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Page:Roy Norton--The unknown Mr Kent.djvu/273

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There was a child 's bashfulness and simplicity in his declamation. He spoke as if ashamed to voice those inner and concealed sentiments that he had so studiously veiled throughout his life. Nothing hut the quick knowledge that she had seen him as he was in truth, kept her from laugh- ing at him. And then there came to her the rea- lisation, not without a sense of triumph, that she knew, beyond all others, this strange, reticent, re- tiring man whose very name had been feared by some of those esteemed as powerful. That of her alone, in all the world, he stood in awe.

"If I had known then who who you really were " she faltered. "If if I had not been so terribly disappointed, I should not have said what I did."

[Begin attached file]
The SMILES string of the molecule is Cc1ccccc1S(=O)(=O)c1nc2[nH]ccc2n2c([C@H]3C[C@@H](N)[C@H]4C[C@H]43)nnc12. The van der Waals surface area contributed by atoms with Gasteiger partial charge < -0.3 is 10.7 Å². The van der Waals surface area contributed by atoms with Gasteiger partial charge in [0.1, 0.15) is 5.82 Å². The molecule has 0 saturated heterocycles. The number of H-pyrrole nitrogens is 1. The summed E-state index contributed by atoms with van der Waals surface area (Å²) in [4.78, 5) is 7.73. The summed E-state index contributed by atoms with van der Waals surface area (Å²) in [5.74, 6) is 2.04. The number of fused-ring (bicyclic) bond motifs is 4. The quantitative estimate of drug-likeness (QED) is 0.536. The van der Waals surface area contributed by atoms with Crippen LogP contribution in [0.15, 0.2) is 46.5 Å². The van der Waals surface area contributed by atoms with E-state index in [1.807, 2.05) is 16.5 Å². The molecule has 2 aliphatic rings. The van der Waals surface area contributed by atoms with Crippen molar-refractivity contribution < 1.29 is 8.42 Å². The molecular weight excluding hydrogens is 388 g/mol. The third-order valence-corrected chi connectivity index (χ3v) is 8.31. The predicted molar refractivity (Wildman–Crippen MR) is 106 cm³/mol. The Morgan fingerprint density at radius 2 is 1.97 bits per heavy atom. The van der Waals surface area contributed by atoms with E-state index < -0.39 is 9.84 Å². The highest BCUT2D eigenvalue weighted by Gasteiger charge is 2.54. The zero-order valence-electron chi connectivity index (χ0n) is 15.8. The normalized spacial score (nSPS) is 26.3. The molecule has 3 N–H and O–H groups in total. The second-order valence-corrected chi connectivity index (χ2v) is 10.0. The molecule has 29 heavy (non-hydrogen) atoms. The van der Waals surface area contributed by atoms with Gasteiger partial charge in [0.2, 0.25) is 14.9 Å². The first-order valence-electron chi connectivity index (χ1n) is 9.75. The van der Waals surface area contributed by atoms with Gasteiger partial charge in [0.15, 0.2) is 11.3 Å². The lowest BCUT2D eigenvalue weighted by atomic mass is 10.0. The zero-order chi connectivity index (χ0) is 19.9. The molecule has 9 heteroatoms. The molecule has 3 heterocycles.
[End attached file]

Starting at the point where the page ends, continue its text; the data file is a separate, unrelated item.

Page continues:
She paused ; but without ever looking up at him she knew that he recoiled as from a blow. And then, bravely, she took the plunge, and added in a voice that was scarcely louder than the exquisite sound of the wind's fingers playing upon a harp, "But now that I know my mistake, and that you have not been defeated, I I have nothing to re- tract."

She heard him coming slowly toward her, and lifted her eyes to his grim, rugged, homely face, and beheld it transfigured like the top of some weather-scarred crag suddenly illumined by sun-

light. The warmth and majesty of a great love